1. Copy the content of the “usertype.dat” file provided by nvidia (NVIDIA CUDA SDK\doc\syntax_highlighting\visual_studio_8) into your “Microsoft Visual Studio 8\Common7\IDE” folder from your program files folder.

  2. Open Visual Studio and Take Tools -> Options. Under Text Editor -> File Extension tab, specify the extension “cu” as a new type.

Visual Studio rely on a feature named Intellisense to provide functions and variables names completion, definitions lookup and all these kind of features. To get intelligence working with .cu files, yo have to modify a windows registry key: Add c and cuh extensions to NCB Default C/C++ Extensions key under “HKEY_CURRENT_USER\Software\Microsoft\VisualStudio\9.0\Languages\Language Services\C/C++” path. (Thanks to for the tip)

For those using Visual Assist X, you can do the following. First, find the Visual Assist X install directory: (X:\Program Files\Visual
Assist X\AutoText\latest) and then make a copy of Cpp.tpl and rename it
to Cu.tpl. Second, Open and close Visual Studio (this initializes
Visual Assist X parameters by creating some folders/variables in the
Registry ). Third, open regedit and go to: “HKEY_CURRENT_USER\Software\Whole Tomato\Visual Assist X\VANet9″ and add “.cu;” to the ExtSource key and add “.cuh;” to the ExtHeader key. (Thanks to ciberxtrem for the tip)

Finally, build rules allowing to easily compile .cu files without having to write the rules manually can be integrated installing this little wizard: More details on CUDA build rules can be found on this website :

Larrabee ISA at GDC

intelLast week, intel gives two talks about Larrabee ISA called Larrabee New instructions (LRBNi).

The most significant thing to note is that Larrabee will expose a vector assembly, very similar to SSE instructions, but operating on 16 components vectors instead of 4. To program this, they will provide C intrinsics whose names that look… really weird !

C++ Larrabee prototype library:

Intel provide headers with x86 implementations of these instructions to allow developers to start using these instructions now. But I can’t imagine anybody using this kind of vector intrinsics to program a data parallel architecture. As we have seen with SSE instructions, very few programmers finally used them, and only for very specific algorithm parts. So I think that these intrinsics will be only used  to implement higher level programming layers, like an OpenCL implementation, that is for me a really better and more flexible way to program these architectures.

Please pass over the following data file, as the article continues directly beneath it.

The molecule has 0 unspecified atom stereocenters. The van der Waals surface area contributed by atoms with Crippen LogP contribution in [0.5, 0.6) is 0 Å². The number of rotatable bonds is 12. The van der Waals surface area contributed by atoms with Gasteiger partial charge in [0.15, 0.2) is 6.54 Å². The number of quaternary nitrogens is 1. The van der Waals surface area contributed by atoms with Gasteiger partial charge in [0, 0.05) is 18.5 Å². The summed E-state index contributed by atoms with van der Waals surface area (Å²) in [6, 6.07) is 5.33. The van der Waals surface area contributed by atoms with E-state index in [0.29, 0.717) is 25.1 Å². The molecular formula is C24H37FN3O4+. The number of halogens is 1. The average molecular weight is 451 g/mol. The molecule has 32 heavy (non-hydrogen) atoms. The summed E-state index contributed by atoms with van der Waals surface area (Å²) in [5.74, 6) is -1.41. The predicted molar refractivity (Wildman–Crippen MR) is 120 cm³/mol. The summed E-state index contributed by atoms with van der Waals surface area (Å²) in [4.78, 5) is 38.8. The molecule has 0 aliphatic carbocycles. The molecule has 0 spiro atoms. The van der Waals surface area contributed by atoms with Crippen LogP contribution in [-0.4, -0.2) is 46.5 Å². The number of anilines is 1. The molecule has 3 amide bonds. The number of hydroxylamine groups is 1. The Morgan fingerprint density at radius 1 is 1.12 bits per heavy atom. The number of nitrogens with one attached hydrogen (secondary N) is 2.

The scalar model exposed for the G80 through CUDA and the PTX assembly (and that will be exposed by OpenCL) uses scalar operations over scalar registers. In this model,  the underlining SIMD architecture is visible through the notion of warps, inside which programmers know that divergent branches are serialized. Inter-threads communication is exposed through the notion of CTA (Cooperative Threads Array), a group of threads able to communicate through a very fast shared memory. Coalescing rules are given to the programmers to allow him to make best use of the underlining SIMD architecture,  but the model is far more scalable (not restricted to a given vector size) and allows to write codes in a lot more natural way than a vector model.

Even if, for now, Larrabee exposes a vector assembly, where the G80 expose a scalar one, only the programming model vary but the underlining architecture is finally very similar. Each Larrabee core can dual issue instructions to an x86 unit and 16 scalar processors working in SIMD, that is very similar to a G80 Multiprocessor, that can dual issue instructions to a special unit or 8
scalar processor working in SIMD over 4 cycles (providing a 32 wide SIMD). Larrabee exposes 16 wide vectore registers, where the G80 expose scalar ones, that are in facts aligned parts of vector memory bank.

The true difference before the two architecture is that Larrabee will implement the whole graphics pipeline using these general purpose cores (plus dedicated texture unit), where the G80 still has a lot of very optimized units and data paths dedicated to graphics operations connected into a fixed pipeline. The bet Intel is doing is that the flexibility provided by the full programmable pipeline will allow a better load balancing that will compensate the less efficiency of the architecture for graphics operations. The major asset they rely on is a binning rasterisation model, where after the transform stage, triangles are affected by screen tiles locality to the cores where all the rasterisation, the shading and the blending is done. Thanks to this model, they could keep local screen regions per cores in dedicated parts of a global L2 cache, used for inter-cores communications. That should allow efficient programmable blending for instance. But I think that even them don’t know if it will really be competitive for consumer graphics !

And even on that point, Larrabee approach is not so different from G80 approach, where triangles are globally rasterized and then fragments are spread among Multiprocessors based on screen tiles (cf. /GPU/CN08) for fragment shading, the diference is that z-test and blending are done by fix ROP units, connected to the MP via a crossbar (cf.